Helping children learn about God's care
My friend Kate is better than an alarm clock. She calls early and wakes me up. I stay up late watching baseball games. Kate gets to bed early and is up and ready for school when she calls. Kate never asks if she has waked me. She figures she's awake and the world is awake, or should be.
I have known Kate since she was so little she spoke a different language little-people language. Now she is big enough to be in kindergarten, and I understand most of what she is telling me. Today she was telling me about seeing "Beauty and the Beast." She said the Beast was scary sometimes, and she said how she liked Belle, who is Beauty.
She called this morning because she said she had a sore thumb. We talk about praying to God, and Kate says, "You first." I say, "No, you first," and we go on like that until I am awake enough to say a prayer with her.
"Dear God," I start, because I like to think of prayers as letters to God. "Dear God, You are perfect Father-Mother, and I am happy to know and think about that. Today Kate wants to see only 'beauty' and no 'beast' in her day. She wants to remember she is like You. She is Your child, and You never made her anything but perfect." We end our prayer with "thank you" and "I love You" to God.
A prayer is more than what you say out loud. You could say nice things out loud but not really believe them. Then you would only have words. Pretty words, convincing words, interesting words, but without inside prayer, outside prayer isn't enough. Inside prayer is what you think and know when you are quiet and talk to God as your friend.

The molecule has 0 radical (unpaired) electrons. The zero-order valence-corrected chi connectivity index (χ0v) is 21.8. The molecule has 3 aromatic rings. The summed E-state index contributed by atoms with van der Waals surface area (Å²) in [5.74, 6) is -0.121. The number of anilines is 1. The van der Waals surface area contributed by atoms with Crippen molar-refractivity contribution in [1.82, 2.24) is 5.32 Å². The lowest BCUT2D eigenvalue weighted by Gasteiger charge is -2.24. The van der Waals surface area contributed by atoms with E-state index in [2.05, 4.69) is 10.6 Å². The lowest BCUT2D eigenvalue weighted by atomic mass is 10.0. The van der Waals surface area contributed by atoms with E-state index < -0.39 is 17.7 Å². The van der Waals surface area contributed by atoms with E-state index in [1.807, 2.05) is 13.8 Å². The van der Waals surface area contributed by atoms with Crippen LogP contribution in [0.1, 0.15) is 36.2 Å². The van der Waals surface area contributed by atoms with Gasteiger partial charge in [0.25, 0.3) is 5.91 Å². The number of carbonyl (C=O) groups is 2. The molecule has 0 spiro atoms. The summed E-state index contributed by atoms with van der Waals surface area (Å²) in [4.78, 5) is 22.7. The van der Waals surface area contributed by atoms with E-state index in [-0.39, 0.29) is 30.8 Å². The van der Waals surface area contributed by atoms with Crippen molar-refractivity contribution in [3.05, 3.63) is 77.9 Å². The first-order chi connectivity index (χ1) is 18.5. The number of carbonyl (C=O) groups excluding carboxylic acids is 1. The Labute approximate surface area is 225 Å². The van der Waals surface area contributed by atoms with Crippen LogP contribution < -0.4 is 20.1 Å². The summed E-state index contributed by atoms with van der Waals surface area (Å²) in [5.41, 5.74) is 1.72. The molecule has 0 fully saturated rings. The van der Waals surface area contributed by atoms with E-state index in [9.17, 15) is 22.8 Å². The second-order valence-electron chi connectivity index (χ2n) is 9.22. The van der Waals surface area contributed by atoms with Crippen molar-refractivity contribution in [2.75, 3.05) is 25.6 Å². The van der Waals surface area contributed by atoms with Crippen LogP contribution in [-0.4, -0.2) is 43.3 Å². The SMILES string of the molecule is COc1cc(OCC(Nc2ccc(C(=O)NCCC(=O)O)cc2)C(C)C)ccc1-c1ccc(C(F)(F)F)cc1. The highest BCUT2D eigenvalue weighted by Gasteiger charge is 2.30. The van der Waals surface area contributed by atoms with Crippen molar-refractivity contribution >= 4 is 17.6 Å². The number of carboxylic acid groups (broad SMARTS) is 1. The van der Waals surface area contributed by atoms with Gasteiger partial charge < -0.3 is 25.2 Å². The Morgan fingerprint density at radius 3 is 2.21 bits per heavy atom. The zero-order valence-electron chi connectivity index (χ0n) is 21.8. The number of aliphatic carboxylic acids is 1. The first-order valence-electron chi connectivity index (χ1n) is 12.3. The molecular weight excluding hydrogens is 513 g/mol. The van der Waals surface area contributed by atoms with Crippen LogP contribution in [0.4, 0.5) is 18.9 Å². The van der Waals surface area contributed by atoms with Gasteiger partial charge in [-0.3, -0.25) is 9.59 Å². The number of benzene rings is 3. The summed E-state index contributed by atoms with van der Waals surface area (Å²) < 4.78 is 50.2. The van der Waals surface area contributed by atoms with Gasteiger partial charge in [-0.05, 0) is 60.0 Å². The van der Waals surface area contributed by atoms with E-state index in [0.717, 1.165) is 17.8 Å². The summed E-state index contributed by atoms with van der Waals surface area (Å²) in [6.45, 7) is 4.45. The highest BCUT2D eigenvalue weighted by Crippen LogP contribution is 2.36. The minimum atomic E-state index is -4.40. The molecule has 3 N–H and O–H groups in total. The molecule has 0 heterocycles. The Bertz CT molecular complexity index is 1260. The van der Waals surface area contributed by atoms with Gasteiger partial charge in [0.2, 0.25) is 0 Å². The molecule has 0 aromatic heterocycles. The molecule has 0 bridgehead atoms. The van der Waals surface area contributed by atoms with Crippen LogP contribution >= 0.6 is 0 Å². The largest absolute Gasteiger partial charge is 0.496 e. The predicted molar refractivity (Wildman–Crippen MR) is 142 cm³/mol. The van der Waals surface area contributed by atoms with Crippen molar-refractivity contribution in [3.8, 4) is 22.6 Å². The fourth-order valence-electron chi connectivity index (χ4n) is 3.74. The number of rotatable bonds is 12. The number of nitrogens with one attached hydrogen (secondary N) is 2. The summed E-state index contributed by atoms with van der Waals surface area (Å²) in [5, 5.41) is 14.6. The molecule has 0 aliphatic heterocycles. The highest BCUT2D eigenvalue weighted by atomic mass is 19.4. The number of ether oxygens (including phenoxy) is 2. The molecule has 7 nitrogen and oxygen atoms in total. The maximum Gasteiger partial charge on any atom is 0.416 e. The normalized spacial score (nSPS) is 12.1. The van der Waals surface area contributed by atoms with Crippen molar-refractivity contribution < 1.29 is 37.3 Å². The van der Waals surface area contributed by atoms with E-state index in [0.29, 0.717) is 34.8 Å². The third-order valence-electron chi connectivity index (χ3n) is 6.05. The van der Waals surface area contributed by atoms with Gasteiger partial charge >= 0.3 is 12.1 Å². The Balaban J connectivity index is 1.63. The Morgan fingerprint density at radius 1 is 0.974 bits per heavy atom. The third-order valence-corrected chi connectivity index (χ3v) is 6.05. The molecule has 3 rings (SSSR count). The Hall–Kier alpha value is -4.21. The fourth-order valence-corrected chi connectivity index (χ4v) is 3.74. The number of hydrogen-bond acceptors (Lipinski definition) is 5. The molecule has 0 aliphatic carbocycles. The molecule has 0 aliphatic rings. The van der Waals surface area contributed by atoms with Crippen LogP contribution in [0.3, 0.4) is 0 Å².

Prayers don't have to be long. They should be as wonderful and easy as watching the sun rising over a hill early in the morning, making everything light.
Another name for God is Love, and the woman who started this newspaper, Mary Baker Eddy, wrote, "Love, redolent with unselfishness, bathes all in beauty and light" ("Science and Health with Key to the Scriptures," pg. 516). We are the reflection of love, unselfishness, and when we pray, we can feel like we've just had a sunshine shower of beauty and light.
Inside prayer wakes us up to all that is light and nothing that is dark. As we are quiet and let the light fill us up, nothing dark can hang around and make us feel sad or bad or afraid.
After Kate calls, I start to do my chores. I'm thinking about beauty, and my daughter, who is old enough to live in her own house, calls me, troubled about some problems she has had with her friends, wondering if she has been less than loving. Hmmm. Sounds beast-like to me, and I tell her about being lovely, not cranky letting into her thought beauty and not letting any beastly behavior hide her true beautiful self.
That night, just before the baseball game begins, Kate calls to say goodnight, and that her thumb feels better. We decide to say a tuck-in prayer. I say, "You first." Kate is quiet. "God loves me?" she says, like a question. "YES," I say. That's enough. What a big prayer for a little girl. I am so happy to hear her prayer.
"See you later, alligator."
"After a while, crocodile." We say our favorite goodbyes until the next time she wants to call and wake me up.